Can a company choose 2 or all 3 disciplines for differentiation? Let’s answer this question with some more questions, this time. Would a company be able to align its organization and its people to be both operationally excellent and provide product leadership? How much would operating cost be impacted? How would differing goals impact teamwork effectiveness, and work processes?
Perhaps H.R. could set a goal on this KSE, to open up a good discussion to reach agreement among the leadership team on the Market Discipline tradeoffs and choices.
We are convinced that now is the right time for H.R. to take and leverage its seat at the table to make its strategic impact. As businesses work to re-build and grow following years of economic adversity, it is now H.R.’s skills and expertise relative to critical “intangibles” that can be highly leveraged to make a difference, to build success for the organization both short and long term.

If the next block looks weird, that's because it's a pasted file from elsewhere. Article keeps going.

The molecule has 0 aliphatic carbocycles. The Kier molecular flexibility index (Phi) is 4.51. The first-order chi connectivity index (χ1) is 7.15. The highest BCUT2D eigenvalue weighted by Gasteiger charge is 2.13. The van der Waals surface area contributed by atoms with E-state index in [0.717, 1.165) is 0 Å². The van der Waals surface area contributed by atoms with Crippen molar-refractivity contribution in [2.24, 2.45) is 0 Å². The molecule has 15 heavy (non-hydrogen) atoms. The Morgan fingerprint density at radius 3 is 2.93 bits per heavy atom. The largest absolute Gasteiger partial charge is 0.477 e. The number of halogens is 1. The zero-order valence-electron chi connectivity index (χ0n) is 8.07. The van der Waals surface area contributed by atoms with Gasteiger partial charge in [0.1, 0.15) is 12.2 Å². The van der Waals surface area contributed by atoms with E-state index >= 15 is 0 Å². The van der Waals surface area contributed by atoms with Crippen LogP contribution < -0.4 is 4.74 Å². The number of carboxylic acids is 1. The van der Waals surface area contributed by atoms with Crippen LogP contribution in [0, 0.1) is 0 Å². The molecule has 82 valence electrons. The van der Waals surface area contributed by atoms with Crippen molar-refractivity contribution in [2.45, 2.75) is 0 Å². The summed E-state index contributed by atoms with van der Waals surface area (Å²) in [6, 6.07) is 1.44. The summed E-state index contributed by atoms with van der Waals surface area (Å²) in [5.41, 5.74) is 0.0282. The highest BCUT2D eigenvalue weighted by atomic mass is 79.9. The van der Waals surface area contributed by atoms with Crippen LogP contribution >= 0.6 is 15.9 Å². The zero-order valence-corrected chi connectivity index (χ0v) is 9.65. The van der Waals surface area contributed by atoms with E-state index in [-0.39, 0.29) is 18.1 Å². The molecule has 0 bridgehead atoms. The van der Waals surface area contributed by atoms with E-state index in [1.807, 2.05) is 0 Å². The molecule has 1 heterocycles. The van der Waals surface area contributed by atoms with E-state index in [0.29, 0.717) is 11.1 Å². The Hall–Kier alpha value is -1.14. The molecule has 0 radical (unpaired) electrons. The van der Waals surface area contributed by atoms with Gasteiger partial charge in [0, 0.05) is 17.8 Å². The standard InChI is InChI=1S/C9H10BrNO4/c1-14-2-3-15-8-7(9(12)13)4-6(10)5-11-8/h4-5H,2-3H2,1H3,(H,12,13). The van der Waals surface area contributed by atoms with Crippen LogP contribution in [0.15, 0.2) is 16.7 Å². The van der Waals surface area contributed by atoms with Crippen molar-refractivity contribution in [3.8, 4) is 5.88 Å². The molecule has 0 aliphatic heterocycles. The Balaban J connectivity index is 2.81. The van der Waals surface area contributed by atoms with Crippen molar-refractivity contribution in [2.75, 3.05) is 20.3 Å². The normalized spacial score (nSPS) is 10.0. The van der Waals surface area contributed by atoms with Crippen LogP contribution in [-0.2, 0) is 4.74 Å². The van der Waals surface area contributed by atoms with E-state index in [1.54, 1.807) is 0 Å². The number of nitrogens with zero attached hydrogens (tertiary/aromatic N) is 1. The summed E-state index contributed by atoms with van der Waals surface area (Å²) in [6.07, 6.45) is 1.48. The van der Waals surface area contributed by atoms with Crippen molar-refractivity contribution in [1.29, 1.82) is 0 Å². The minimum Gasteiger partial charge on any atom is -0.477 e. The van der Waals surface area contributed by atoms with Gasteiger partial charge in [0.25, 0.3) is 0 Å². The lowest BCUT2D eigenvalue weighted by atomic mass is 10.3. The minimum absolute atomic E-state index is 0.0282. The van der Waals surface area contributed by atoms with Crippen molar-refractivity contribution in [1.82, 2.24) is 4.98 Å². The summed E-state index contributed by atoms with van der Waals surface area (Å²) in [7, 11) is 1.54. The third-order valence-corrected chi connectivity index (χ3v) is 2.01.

To execute effectively requires Market Discipline, Strategic Understanding, Leadership, Balanced Metrics, Activities and Structure and Human Capital, all strategically aligned and continuously improving. These KSEs are the pillars for successful execution and achievement of the business strategy.
Is your H.R. organization ready? What does it need to do next?
If your H.R. function is one of the many who are evolving to achieve its strategic potential, the following prioritization and action planning tool may help.